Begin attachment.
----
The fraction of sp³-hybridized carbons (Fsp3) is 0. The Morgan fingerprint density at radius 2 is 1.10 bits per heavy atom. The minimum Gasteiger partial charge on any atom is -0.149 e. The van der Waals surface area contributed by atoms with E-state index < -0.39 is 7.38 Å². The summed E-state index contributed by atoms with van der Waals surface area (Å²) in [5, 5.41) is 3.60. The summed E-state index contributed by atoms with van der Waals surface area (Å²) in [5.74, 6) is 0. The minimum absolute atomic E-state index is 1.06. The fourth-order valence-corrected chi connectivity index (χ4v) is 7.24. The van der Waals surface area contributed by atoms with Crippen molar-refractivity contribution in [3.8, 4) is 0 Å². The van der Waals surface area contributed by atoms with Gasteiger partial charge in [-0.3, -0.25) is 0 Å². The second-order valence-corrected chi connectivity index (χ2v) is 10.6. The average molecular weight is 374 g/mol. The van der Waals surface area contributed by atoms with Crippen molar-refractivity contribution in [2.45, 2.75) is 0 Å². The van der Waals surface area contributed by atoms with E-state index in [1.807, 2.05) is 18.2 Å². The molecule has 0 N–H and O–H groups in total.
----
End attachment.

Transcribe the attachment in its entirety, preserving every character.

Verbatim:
The fraction of sp³-hybridized carbons (Fsp3) is 0. The Morgan fingerprint density at radius 2 is 1.10 bits per heavy atom. The minimum Gasteiger partial charge on any atom is -0.149 e. The van der Waals surface area contributed by atoms with E-state index < -0.39 is 7.38 Å². The summed E-state index contributed by atoms with van der Waals surface area (Å²) in [5, 5.41) is 3.60. The summed E-state index contributed by atoms with van der Waals surface area (Å²) in [5.74, 6) is 0. The minimum absolute atomic E-state index is 1.06. The fourth-order valence-corrected chi connectivity index (χ4v) is 7.24. The van der Waals surface area contributed by atoms with Crippen molar-refractivity contribution in [3.8, 4) is 0 Å². The van der Waals surface area contributed by atoms with Gasteiger partial charge in [-0.3, -0.25) is 0 Å². The second-order valence-corrected chi connectivity index (χ2v) is 10.6. The average molecular weight is 374 g/mol. The van der Waals surface area contributed by atoms with Crippen molar-refractivity contribution in [2.45, 2.75) is 0 Å². The van der Waals surface area contributed by atoms with E-state index in [1.807, 2.05) is 18.2 Å². The molecule has 0 N–H and O–H groups in total.